The development of molecular markers in perennial ryegrass has the potential to:

  • increase the ability to discriminate between perennial ryegrass cultivars for cultivar identification purposes,
  • allow dissection of the genetic control of complex traits through the detection of the quantitative trait loci (QTL) that control the expression of these traits,
  • increase the rate of development of cultivars with novel traits through the development of marker assisted selection procedures: using marker loci to select for QTL controlling the expression of traits of agronomic importance.

The development of molecular markers in perennial ryegrass has been limited in comparison to advances in other crops such as maize (Zea mays L.) and tomato (Lycopersicon esculentum L.). The applicability of these molecular markers to breeding programs has also been limited by the small number of traits for which linkage has been determined, and the lack of reproducible, co-dominant markers available for linkage analysis.

This paper describes a series of results from a number of experiments that are developing robust molecular marker systems in perennial ryegrass and determining the linkage of these markers to traits of agronomic importance such as forage quality and disease resistance.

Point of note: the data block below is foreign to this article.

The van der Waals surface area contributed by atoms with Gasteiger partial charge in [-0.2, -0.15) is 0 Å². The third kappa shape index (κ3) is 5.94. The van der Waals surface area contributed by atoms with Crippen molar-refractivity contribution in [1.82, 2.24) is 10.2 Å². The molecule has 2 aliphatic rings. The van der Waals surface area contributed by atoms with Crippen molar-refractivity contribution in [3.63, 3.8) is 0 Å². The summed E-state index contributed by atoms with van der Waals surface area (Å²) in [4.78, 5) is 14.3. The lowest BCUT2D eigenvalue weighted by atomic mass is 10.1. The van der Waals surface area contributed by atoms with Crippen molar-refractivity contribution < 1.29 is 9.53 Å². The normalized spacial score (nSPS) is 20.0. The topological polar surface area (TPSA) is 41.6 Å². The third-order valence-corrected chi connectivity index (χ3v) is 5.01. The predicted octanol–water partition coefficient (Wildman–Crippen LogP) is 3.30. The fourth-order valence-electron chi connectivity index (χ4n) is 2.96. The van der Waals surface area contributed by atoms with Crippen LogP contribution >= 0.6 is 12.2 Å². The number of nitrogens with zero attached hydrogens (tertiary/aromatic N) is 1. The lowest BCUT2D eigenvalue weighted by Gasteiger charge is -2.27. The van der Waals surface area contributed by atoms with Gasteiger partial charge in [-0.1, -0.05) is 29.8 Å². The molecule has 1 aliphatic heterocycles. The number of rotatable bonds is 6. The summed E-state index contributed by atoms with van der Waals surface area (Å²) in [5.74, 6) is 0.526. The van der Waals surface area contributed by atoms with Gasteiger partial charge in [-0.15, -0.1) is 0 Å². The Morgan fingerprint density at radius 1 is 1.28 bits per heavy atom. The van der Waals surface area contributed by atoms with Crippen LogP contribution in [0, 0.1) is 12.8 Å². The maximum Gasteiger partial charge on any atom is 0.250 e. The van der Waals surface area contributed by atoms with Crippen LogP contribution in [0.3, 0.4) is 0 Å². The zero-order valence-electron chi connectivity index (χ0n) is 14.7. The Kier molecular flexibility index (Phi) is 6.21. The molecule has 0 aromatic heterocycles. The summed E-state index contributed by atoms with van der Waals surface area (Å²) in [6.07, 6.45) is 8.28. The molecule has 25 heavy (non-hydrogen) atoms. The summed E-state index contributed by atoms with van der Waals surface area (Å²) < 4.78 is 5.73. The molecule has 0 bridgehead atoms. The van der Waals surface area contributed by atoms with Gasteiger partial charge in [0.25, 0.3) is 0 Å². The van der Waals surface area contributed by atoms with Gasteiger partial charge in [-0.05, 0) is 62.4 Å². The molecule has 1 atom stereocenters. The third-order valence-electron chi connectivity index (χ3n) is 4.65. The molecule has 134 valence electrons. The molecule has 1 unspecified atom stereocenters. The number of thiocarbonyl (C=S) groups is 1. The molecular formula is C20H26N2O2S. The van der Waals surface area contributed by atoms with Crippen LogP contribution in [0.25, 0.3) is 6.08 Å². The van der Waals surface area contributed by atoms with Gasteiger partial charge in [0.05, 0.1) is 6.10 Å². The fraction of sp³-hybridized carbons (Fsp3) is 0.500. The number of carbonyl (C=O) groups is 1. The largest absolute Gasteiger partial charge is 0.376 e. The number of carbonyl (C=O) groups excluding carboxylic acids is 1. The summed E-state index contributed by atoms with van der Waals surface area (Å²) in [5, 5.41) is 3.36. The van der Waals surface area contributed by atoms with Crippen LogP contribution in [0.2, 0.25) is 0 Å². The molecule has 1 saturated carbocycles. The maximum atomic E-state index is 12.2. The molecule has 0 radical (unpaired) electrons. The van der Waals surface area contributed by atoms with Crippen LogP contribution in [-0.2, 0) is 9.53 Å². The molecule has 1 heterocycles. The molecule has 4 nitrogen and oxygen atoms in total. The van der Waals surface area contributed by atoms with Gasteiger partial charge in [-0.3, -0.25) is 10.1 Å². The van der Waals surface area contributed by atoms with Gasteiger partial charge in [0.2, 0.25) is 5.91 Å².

Development of molecular markers in perennial ryegrass

A range of molecular marker systems is now available to detect DNA polymorphism. These marker systems vary according to their method of detection (Southern hybridisation or PCR), multiplex ratio (number of loci detected per assay) and ability to detect heterozygous genotypes (co-dominant vs. dominant). Whilst initial developments of molecular maps in perennial ryegrass were based on restriction fragment length polymorphism (RFLP) or random amplification of polymorphic DNA (RAPD) markers (3), these marker systems are both of limited value in a practical breeding program. RAPD markers show low reproducibility, while RFLPs have high time and labour requirements. More recently marker systems based on amplified fragment length polymorphism (AFLP) and simple sequence repeat polymorphism (SSRP) have replaced RFLP and RAPD systems. SSRP markers are particularly useful in breeding programs as they are co-dominant and highly reproducible. However, the initial isolation and characterisation of SSRP within a species is labour-intensive and costly.

SSR development in perennial ryegrass

We have developed SSRP libraries from perennial ryegrass based on a modification of previously published SSR enrichment procedures (1). Through the optimisation of these procedures for perennial ryegrass a total of 366 unique SSR clones suitable for primer design were obtained (4). Primer pairs for 100 selected SSR loci were tested for efficiency of amplification and detection of genetic polymorphism against a panel of 8 diverse perennial ryegrass genotypes (Table 1).